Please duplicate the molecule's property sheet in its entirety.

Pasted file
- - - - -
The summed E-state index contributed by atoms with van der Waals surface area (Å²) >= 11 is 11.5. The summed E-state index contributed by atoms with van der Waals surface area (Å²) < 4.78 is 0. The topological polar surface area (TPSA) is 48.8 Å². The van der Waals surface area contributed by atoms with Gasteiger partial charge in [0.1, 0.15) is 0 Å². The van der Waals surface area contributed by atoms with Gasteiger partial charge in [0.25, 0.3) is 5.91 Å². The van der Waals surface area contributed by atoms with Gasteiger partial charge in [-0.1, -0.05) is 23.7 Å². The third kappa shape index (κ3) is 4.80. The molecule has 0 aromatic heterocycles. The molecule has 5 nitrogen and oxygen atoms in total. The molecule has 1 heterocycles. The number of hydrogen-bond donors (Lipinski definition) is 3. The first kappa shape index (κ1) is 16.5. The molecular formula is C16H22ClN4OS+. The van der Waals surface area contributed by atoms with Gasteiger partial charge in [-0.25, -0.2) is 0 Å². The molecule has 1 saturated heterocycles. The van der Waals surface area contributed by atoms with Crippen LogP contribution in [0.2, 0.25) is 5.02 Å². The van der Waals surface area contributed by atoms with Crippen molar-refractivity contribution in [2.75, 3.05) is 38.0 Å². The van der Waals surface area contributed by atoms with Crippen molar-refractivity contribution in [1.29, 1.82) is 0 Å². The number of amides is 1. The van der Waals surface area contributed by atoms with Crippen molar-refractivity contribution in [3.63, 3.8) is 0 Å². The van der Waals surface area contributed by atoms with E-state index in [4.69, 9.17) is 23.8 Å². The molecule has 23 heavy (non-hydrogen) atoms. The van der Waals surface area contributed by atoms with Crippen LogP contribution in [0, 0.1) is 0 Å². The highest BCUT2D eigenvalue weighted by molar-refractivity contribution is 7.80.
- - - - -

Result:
The summed E-state index contributed by atoms with van der Waals surface area (Å²) >= 11 is 11.5. The summed E-state index contributed by atoms with van der Waals surface area (Å²) < 4.78 is 0. The topological polar surface area (TPSA) is 48.8 Å². The van der Waals surface area contributed by atoms with Gasteiger partial charge in [0.1, 0.15) is 0 Å². The van der Waals surface area contributed by atoms with Gasteiger partial charge in [0.25, 0.3) is 5.91 Å². The van der Waals surface area contributed by atoms with Gasteiger partial charge in [-0.1, -0.05) is 23.7 Å². The third kappa shape index (κ3) is 4.80. The molecule has 0 aromatic heterocycles. The molecule has 5 nitrogen and oxygen atoms in total. The molecule has 1 heterocycles. The number of hydrogen-bond donors (Lipinski definition) is 3. The first kappa shape index (κ1) is 16.5. The molecular formula is C16H22ClN4OS+. The van der Waals surface area contributed by atoms with Gasteiger partial charge in [-0.25, -0.2) is 0 Å². The molecule has 1 saturated heterocycles. The van der Waals surface area contributed by atoms with Crippen LogP contribution in [0.2, 0.25) is 5.02 Å². The van der Waals surface area contributed by atoms with Crippen molar-refractivity contribution in [2.75, 3.05) is 38.0 Å². The van der Waals surface area contributed by atoms with Crippen molar-refractivity contribution in [1.29, 1.82) is 0 Å². The number of amides is 1. The van der Waals surface area contributed by atoms with Crippen molar-refractivity contribution in [3.63, 3.8) is 0 Å². The van der Waals surface area contributed by atoms with E-state index in [4.69, 9.17) is 23.8 Å². The molecule has 23 heavy (non-hydrogen) atoms. The van der Waals surface area contributed by atoms with Crippen LogP contribution in [0, 0.1) is 0 Å². The highest BCUT2D eigenvalue weighted by molar-refractivity contribution is 7.80.